The Canada Mortgage Housing Corporation conducted a survey of 405 houses in
Ottawa, Canada, "to determine whether typical 'finished' basements are
contributing to poor indoor air quality as a result of mold growth in the
About half of
the 405 houses "had signs of moisture in the basement". The study
selected 22 for investigation. Molds were found in 18 of the 22 houses, or
82%. Samples were taken from 16 of the 18 houses. In 100% of those
houses, "molds with properties that are harmful to humans were found."
concluded: "1. Some finished basements do present health hazards to the
occupants due to the presence of toxigenic and dangerous molds in the wall
cavities; 2. The causes of mold growth in finished basements are directly
related to chronic wetting incidents rather than the wall finishing and
insulating techniques; and 3. The main chronic moisture sources
associated with mold growth in finished basements are exterior moisture
sources and wetting mechanisms."
For effective basement mold inspection, use a strong flashlight to check
100% of all wall, floor, and ceiling surfaces for mold growth, cracks in the
walls and floors, and water stains and other signs of water intrusion.
Use a professional model moisture meter to scan all walls, floors, and
ceilings for elevated levels of moisture, which, if found in one or more
locations, is strong evidence that water is coming into the basement through
the wall or floor area.
Use a digital hygrometer (about $30 from a hardware or home improvement
store) to check the basement humidity. Check humidity at different
times of the day and year-round and log into a humidity journal your
findings. If the indoor humidity is 70% or more, the high humidity alone is
sufficient to cause basement mold growth.
Is the land around the building
sloping away from the building (thus carrying rainfall and snow melt
away from the building) or toward the building (thus bringing excess water
to the building and causing possible water intrusion into the building's
foundation, concrete flood slabs, basement walls, and crawl space area)?
In addition, do
mold testing of the air in all of
the basement rooms and areas, and of the outward air flow from heating and
cooling duct registers to determine if there are elevated levels of airborne
mold consultants Phillip Fry and Divine Montero to find
air conditioning mold,
workplace mold, and mold hidden inside the walls, ceilings, floors,
crawl space, attic, basement, and HVAC equipment and system of your house,
condominium, office, workplace, or other building anywhere in Phoenix,
Mesa, and Scottsdale, Arizona, California, Las Vegas, USA, Canada, Hong
Kong, Malaysia, Singapore, Thailand, and elsewhere in Asia.
Mold Inspector Directory
Industrial Hygienist Training
Industrial Hygienist Directory
Mold Inspection Blog Questions & Answers
Basement mold growth caused by a leaking water supply pipe
in a home in Ontario, Canada. Picture taken Nov., 2011.
Basement wall mold growth caused by water coming through basement wall.
Mold Experts Recommend Frequent Inspection
and Removal for Mold-Prone Basements
Mesa, Arizona. April 29, 2013. Mold experts Phillip and Divine Fry
recommend quarterly or annual inspection and testing for basement mold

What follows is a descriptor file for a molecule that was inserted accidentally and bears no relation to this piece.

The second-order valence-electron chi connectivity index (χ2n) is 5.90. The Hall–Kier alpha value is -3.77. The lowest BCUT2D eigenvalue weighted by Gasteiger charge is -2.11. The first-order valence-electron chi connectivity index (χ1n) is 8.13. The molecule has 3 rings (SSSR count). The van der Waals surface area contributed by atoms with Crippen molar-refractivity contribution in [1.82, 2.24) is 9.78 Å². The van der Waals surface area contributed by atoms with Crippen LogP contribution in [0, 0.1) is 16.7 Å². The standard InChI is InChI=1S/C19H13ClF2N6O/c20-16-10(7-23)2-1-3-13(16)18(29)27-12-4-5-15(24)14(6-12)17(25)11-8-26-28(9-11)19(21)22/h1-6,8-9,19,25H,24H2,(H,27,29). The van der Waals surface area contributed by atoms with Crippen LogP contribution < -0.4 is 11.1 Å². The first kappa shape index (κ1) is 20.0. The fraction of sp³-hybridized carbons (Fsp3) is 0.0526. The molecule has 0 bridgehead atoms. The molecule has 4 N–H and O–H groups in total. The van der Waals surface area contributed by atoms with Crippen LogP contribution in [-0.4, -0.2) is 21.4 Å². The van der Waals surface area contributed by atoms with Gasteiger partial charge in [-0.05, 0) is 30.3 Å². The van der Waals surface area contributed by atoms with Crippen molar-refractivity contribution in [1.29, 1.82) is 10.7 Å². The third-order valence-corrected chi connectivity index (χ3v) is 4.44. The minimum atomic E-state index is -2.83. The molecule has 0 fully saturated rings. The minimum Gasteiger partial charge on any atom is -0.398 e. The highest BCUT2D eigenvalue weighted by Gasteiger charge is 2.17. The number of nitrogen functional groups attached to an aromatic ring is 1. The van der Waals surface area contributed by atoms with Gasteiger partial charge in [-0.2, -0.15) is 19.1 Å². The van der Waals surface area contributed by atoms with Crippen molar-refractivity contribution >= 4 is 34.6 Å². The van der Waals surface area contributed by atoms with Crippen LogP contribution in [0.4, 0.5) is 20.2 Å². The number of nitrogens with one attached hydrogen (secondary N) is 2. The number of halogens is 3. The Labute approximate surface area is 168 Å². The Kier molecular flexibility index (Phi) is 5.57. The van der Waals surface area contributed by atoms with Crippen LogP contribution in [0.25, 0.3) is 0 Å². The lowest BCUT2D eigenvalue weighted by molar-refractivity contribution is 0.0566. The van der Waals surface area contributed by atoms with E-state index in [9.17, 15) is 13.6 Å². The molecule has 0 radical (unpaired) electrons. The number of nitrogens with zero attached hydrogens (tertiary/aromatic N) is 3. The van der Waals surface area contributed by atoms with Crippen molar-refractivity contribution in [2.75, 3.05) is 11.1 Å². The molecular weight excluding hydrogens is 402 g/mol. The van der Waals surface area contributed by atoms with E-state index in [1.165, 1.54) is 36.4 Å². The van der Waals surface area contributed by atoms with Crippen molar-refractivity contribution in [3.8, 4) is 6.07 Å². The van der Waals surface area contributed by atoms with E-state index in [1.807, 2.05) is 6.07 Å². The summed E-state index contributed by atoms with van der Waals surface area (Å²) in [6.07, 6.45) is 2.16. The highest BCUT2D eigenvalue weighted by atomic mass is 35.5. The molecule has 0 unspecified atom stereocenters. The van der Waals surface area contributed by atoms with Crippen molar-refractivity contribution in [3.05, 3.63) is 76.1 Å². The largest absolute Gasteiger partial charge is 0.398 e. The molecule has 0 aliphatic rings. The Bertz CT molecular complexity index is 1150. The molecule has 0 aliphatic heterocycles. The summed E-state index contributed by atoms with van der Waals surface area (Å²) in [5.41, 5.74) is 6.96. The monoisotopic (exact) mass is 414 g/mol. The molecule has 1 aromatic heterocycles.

growth because basements often have the requirements for toxic mold growth,
especially ongoing high humidity and frequent water intrusion.
First, mold easily grows in building areas that are warm, damp, and poorly
ventilated such as basements and crawl spaces.
Second, mold-causing basement water intrusion can arise from multiple
problems such as dripping water lines and plumbing line leaks; high humidity
from the operation of washing machines and dryers (that are not directly
vented to the outdoors); burst water supply lines to the washing machine;
failed hot water heaters; clogged, failed, or under-sized sump pumps,
clogged or frozen sump pump discharge lines, and standing water in the sump
pump pit; window leaks; and water condensation caused by the large
temperature difference between the outside and the inside of basement wall.
In addition, water intrusion through basement walls and foundations is
common because of these four basement building defects: (a) cold joint
problems when the slab floor and foundation wall are poured at different
times, creating a small crack that can allow moisture to enter; (b)
foundation cracks in the vertical foundation walls can allow large
quantities of water to enter a basement; (c) cracks in the slab,
allowing pressure from the groundwater to force water up through the
concrete and into the basement; and (d) the absence or degradation of the an
effective water barrier beneath the concrete floor slab, thus allowing water
intrusion just like slab cracks discussed above.
Third, any water problem in the basement usually is slow to dry out because
the basement gets little or no sunlight, has high humidity (and thus the air
cannot absorb more moisture), and gets very little fresh air ventilation.
mold growth can go unnoticed for a long time since people don't spend much
time in their often poorly-lighted basements. People use their
to store many items that are good food for mold growth, such as cardboard
boxes to contain stored items. Homeowners do not regularly clean their
Fifth, Mold on basement walls can easily grow and spread into the floors and
walls above. Additionally, air born mold spores from the basement mold can
travel through the air to contaminate other areas of your home. The heating
and cooling system, generally located in the basement (where the mold is
present) provides an easy pathway to the entire house for airborne mold
For free mold advice on dealing with basement mold problems, email mold
consultant Phillip Fry
firstname.lastname@example.org or phone Mr. Fry 1-480-310-7970 and
1-480-217-7173 and visit the Frysí websites